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Blowing in the Wind: Dylan's Spiritual Journey

To coincide with Bob Dylan's birthday (24 May 2011), presenter Emma Freud explores the singer's spiritual journey, revealing a side to the performer that is often overlooked.

To coincide with Dylan's birthday (24th May 2011) presenter Emma Freud explores the singers spiritual journey revealing a side to the performer often over looked.

The programme opens with how Dylan grew up a small-town Jew in Hibbing, Minnesota. We hear from Cantor Neil Schwartz he also grew up in the same town and his mother was Bob's Sunday school teacher.

Author of 'Prophet, Mystic, Poet' Seth Rogovoy reflects on Dylan's early years and his Barmitzvah. We explore early Dylan music and author Clinton Helylin believes Dylan not only drew on early negro spirituals but the Old testament for his more engaging material. Helping makes sense of some of the more complex theological messages is Nick Baines The Bishop of Bradford and a life long admirer of Bob Dylan.

It was in the late 1970s, Dylan became a born again Christian and 1979 album 'Slow Train Coming' championed Jesus. Author of 'Down The Highway' Howard Sounes finds Dylan's three Christian albums a "difficult listen". Whether they meant something significant to his audience is another matter, but Al Kasha who helped Dylan with his understanding of the scriptures is convinced you can't doubt the depth of Dylan's religious conversion.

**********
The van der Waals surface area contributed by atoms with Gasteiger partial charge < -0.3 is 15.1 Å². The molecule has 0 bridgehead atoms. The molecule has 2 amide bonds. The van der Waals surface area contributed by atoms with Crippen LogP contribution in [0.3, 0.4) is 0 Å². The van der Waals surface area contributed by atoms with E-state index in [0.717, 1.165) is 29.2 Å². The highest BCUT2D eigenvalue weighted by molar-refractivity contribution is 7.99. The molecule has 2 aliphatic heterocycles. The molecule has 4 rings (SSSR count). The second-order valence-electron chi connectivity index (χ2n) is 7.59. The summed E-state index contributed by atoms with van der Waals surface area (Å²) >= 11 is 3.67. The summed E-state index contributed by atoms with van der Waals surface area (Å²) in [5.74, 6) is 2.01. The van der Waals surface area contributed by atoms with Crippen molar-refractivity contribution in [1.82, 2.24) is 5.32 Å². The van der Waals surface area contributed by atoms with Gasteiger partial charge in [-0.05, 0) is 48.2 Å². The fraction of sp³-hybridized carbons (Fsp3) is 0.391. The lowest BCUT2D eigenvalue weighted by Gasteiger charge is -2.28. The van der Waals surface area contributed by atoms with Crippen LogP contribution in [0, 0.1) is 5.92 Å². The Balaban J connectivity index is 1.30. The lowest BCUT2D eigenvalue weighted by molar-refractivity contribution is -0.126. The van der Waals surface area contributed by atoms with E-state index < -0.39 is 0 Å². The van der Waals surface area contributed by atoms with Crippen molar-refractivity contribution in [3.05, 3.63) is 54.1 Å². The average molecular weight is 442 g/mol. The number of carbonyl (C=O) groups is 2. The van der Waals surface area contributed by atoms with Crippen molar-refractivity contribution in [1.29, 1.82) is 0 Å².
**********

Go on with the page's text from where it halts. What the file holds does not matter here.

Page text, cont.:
Dylan's embrace of Christianity was unpopular with some of his fans and his album "Shot Of Love" recorded the spring 1981, featured Dylan's first secular compositions in more than two years, mixed with explicitly Christian songs. Essentially Dylan's venture into Christianity seemed to be coming to an end.

As we discover with all things Dylan, its tricky to work out what is going on inside the singer's mind but 'Blowing In The Wind - Dylan's Spiritual Journey" will go someway to exploring his thoughts and spiritual beliefs through his songs and these revealing interviews.

Producer: John Sugar
A Sugar Production for BBC Radio 4.

Release date:

28 minutes